Mortal Remains: Death in Early America

Hope Leslie, Or, Early Times in the Massachusetts

Customs and Fashions in Old New England

This scheme was doubtless carried into effect, for in 1686 Dudley and his associates ordered thirty horses to be seized in Narragansett and sold to pay for building a jail.

In a late' letter Hull accuses William Heiffernan of horse-stealing, and shows that a different and more gentle method than Western lynch-law was pursued by the Eastern settlers. He writes:

"I am informed that you were so shameless that you offered to sell some of my horses. I would have you know that they are by Gods good Providence, mine. Do you bring me some good security for my money that is justly owing and I shall be willing to give you some horses that you shall not need to offer to steal any."

Whatever the means may have been that tended to the establishment of a distinct breed of horses, the result was soon evident; by the early years of the eighteenth century the Narragansett Pacers were known throughout the colonies as a desirable breed of saddle-horses.

It is said that the progenitor or most important sire of this race was imported from Andalusia by Governor Robinson. Another tradition is that this horse, while swimming off the coast of Spain, was picked up by a Narragansett sloop and brought to America. Thomas Hazard contributed to the quality of endurance in the breed by introducing into it the blood of "Old Snip." So celebrated did the qualities of this horse become that the "Snip breed" was not only spoken of with regard to the horses, but of the owners as well, and Hazards who did not possess the distinguishing race-characteristic of self-will were said not to be "true Snips." Old Snip was said to have been imported from Tripoli; others assert (and it is generally believed) that he was a wild horse running at large in the tract near Point Judith.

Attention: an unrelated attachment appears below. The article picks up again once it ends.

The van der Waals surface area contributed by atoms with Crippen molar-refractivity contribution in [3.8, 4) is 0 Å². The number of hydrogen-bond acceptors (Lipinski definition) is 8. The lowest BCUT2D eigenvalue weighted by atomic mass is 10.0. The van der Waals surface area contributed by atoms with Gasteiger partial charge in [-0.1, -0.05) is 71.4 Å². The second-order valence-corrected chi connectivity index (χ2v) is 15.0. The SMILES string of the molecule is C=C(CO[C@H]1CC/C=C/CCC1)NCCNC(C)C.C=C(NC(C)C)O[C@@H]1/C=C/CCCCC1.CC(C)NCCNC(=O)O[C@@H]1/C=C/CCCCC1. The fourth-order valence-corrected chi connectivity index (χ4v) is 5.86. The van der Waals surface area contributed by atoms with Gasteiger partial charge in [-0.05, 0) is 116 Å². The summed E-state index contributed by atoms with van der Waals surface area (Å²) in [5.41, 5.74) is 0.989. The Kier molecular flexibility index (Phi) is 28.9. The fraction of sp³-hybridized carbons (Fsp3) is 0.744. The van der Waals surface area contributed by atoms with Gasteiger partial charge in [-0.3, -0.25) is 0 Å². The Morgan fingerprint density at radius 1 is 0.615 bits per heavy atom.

In the year 1711 Rip Van Dam, a prominent citizen of New York, and at a later date Governor of the State, wrote to Jonathan Dickinson, an early mayor of Philadelphia, a very amusing account of his ownership of a Narragansett Pacer. The horse was shipped from Rhode Island in a sloop, from Which he managed to jump overboard, swim ashore, and return home. He was, however, again placed on board ship, and arrived in New York after a fourteen-days' passage, naturally much reduced in flesh and spirits. From New York he was sent to Philadelphia by post -that is, ridden by the post-rider. The horse cost £32, and his freight cost fifty shillings. He was said to be "no beauty though so high priced, save in his legs." "He always plays and acts and never will stand still, he will take a glass of wine, beer or cyder,

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